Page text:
QuestionQuestion

This lab work is based on the trace file provided with the textbook Computer Networking: A Top-Down Approach, 6th ed., by J.F. Kurose and K.W. Ross
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1) What is the 48-bit Ethernet address of your computer?

2).What is the 48-bit destination address in the Ethernet frame? Is this the Ethernet address of gaia.cs.umass.edu? (Hint: the answer is no). What device has this as its Ethernet address?

3).Give the hexadecimal value for the two-byte Frame type field. What upper layer protocol does this correspond to?

4).How many bytes from the very start of the Ethernet frame does the ASCII “G” in “GET” appear in the Ethernet frame?

5) What is the value of the Ethernet source address? Is this the address of your computer, or of gaia.cs.umass.edu (Hint: the answer is no).   What device has this as its Ethernet address?

6).What is the destination address in the Ethernet frame? Is this the Ethernet address of your computer?

7).Give the hexadecimal value for the two-byte Frame type field. What upper layer protocol does this correspond to?

8).How many bytes from the very start of the Ethernet frame does the ASCII “O” in “OK” (i.e., the HTTP response code) appear in the Ethernet frame?

9) Write down the contents of your computer’s ARP cache. What is the meaning of each column value?

10) What are the hexadecimal values for the source and destination addresses in the Ethernet frame containing the ARP request message?

11).Give the hexadecimal value for the two-byte Ethernet Frame type field. What upper layer protocol does this correspond to?

12).Download the ARP specification fromftp://ftp.rfc-editor.org/in-notes/std/std37.txt. A readable, detailed discussion of ARP is also at http://www.erg.abdn.ac.uk/users/gorry/course/inet-pages/arp.html.
a)How many bytes from the very beginning of the Ethernet frame does the ARP opcode field begin?

b)What is the value of the opcode field within the ARP-payload part of the Ethernet frame in which an ARP request is made?

c)Does the ARP message contain the IP address of the sender?

d) Where in the ARP request does the “question” appear –the Ethernet address of the machine whose corresponding IP address is being queried?

13).Now find the ARP reply that was sent in response to the ARP request.
a)How many bytes from the very beginning of the Ethernet frame does the ARP opcode field begin?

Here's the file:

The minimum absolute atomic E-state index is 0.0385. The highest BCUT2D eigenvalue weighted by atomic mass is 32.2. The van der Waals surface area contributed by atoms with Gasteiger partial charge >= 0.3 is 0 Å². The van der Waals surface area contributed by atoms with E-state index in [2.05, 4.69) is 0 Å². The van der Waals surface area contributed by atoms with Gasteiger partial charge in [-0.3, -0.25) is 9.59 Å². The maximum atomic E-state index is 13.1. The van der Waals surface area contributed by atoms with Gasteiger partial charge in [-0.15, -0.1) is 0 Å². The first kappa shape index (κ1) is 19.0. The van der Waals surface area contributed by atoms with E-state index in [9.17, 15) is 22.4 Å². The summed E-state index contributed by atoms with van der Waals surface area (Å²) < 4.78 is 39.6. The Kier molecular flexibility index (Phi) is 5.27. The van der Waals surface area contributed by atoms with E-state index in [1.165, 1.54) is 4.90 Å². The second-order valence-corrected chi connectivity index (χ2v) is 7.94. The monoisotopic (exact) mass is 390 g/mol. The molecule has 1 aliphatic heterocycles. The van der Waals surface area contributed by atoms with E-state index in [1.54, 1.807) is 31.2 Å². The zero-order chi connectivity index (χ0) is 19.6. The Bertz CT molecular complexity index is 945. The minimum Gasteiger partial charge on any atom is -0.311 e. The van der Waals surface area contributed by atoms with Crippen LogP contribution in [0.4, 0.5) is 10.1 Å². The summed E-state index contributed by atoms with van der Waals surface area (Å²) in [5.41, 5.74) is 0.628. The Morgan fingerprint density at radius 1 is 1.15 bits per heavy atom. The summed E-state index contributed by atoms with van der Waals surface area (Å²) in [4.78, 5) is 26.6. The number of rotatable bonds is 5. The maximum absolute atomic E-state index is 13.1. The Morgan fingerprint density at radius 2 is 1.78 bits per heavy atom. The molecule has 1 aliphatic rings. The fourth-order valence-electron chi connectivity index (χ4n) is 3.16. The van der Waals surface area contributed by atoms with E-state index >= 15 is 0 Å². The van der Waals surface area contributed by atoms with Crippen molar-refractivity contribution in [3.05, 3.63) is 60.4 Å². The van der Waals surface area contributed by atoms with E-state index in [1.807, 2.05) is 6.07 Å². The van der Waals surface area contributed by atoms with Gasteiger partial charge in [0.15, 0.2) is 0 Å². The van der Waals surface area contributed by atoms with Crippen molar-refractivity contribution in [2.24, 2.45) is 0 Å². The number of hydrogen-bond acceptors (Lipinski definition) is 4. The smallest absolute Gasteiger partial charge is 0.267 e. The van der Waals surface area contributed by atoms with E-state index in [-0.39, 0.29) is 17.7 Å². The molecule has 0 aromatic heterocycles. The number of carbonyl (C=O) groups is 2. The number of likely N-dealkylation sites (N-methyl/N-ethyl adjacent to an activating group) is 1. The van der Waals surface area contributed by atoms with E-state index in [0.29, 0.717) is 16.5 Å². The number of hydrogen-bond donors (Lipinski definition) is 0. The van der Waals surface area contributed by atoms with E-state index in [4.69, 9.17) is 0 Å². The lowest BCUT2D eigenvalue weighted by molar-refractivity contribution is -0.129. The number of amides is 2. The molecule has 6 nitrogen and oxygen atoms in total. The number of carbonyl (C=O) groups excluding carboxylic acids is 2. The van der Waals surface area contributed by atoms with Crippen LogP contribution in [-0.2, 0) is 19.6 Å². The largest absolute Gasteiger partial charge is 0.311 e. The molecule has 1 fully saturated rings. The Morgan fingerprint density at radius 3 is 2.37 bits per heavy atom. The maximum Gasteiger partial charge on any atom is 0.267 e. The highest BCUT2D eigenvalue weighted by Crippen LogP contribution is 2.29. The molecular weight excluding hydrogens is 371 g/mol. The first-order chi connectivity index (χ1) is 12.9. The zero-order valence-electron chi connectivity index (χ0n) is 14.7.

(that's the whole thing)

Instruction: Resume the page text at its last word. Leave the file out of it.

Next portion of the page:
b)What is the value of the opcode field within the ARP-payload part of the Ethernet frame in which an ARP response is made?

c)Where in the ARP message does the “answer” to the earlier ARP request appear –the IP address of the machine having the Ethernet address whose corresponding IP address is being queried?

14).What are the hexadecimal values for the source and destination addresses in the Ethernet frame containing the ARP reply message?

15).Open the ethernet-ethereal-trace-1trace file in http://gaia.cs.umass.edu/wireshark-labs/wireshark-traces.zip. The first and second ARP packets in this trace correspond to an ARP request sent by the computer running Wireshark, and the ARP reply sent to the computer running Wireshark by the computer with the ARP-requested Ethernet address. But there is yet another computer on this network, as indicated by packet 6 –another ARP request. Why is there no ARP reply (sent in response to the ARP request in packet 6) in the packet trace?

Extra Credit
EX-1. The arp command: arp -s InetAddr EtherAddr allows you to manually add an entry to the ARP cache that resolves the IP address InetAddr to the physical address EtherAddr. What would happen if, when you manually added an entry, you entered the correct IP address, but the wrong Ethernet address for that remote interface?

EX-2. What is the default amount of time that an entry remains in your ARP cache before being removed. You can determine this empirically (by monitoring the cache contents) or by looking this up in your operation system documentation. Indicate how/where you determined this value.

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